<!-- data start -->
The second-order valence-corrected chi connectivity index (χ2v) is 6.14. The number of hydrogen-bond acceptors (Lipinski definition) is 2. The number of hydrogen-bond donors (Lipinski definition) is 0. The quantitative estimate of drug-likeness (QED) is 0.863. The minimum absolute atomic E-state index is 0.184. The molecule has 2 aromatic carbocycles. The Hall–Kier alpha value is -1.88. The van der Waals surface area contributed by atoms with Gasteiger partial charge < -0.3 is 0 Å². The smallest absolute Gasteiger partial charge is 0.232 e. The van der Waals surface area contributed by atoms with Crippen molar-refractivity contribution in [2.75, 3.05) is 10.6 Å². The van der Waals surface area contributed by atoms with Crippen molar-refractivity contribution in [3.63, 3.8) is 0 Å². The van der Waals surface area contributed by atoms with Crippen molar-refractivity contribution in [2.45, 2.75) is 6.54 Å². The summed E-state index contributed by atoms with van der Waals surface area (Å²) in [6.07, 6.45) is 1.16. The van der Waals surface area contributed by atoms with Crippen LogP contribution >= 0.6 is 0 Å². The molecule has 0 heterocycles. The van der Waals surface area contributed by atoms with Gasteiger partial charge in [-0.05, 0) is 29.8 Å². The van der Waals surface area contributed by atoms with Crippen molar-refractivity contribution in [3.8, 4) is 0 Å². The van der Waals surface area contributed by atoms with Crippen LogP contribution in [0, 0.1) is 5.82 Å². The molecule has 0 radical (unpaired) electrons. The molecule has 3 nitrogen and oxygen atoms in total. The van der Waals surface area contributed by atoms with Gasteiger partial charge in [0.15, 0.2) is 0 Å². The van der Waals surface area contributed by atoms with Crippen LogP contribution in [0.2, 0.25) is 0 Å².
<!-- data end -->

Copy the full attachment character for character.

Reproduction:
The second-order valence-corrected chi connectivity index (χ2v) is 6.14. The number of hydrogen-bond acceptors (Lipinski definition) is 2. The number of hydrogen-bond donors (Lipinski definition) is 0. The quantitative estimate of drug-likeness (QED) is 0.863. The minimum absolute atomic E-state index is 0.184. The molecule has 2 aromatic carbocycles. The Hall–Kier alpha value is -1.88. The van der Waals surface area contributed by atoms with Gasteiger partial charge < -0.3 is 0 Å². The smallest absolute Gasteiger partial charge is 0.232 e. The van der Waals surface area contributed by atoms with Crippen molar-refractivity contribution in [2.75, 3.05) is 10.6 Å². The van der Waals surface area contributed by atoms with Crippen molar-refractivity contribution in [3.63, 3.8) is 0 Å². The van der Waals surface area contributed by atoms with Crippen molar-refractivity contribution in [2.45, 2.75) is 6.54 Å². The summed E-state index contributed by atoms with van der Waals surface area (Å²) in [6.07, 6.45) is 1.16. The van der Waals surface area contributed by atoms with Crippen LogP contribution >= 0.6 is 0 Å². The molecule has 0 heterocycles. The van der Waals surface area contributed by atoms with Gasteiger partial charge in [-0.05, 0) is 29.8 Å². The van der Waals surface area contributed by atoms with Crippen molar-refractivity contribution in [3.8, 4) is 0 Å². The van der Waals surface area contributed by atoms with Crippen LogP contribution in [0, 0.1) is 5.82 Å². The molecule has 0 radical (unpaired) electrons. The molecule has 3 nitrogen and oxygen atoms in total. The van der Waals surface area contributed by atoms with Gasteiger partial charge in [0.15, 0.2) is 0 Å². The van der Waals surface area contributed by atoms with Crippen LogP contribution in [0.2, 0.25) is 0 Å².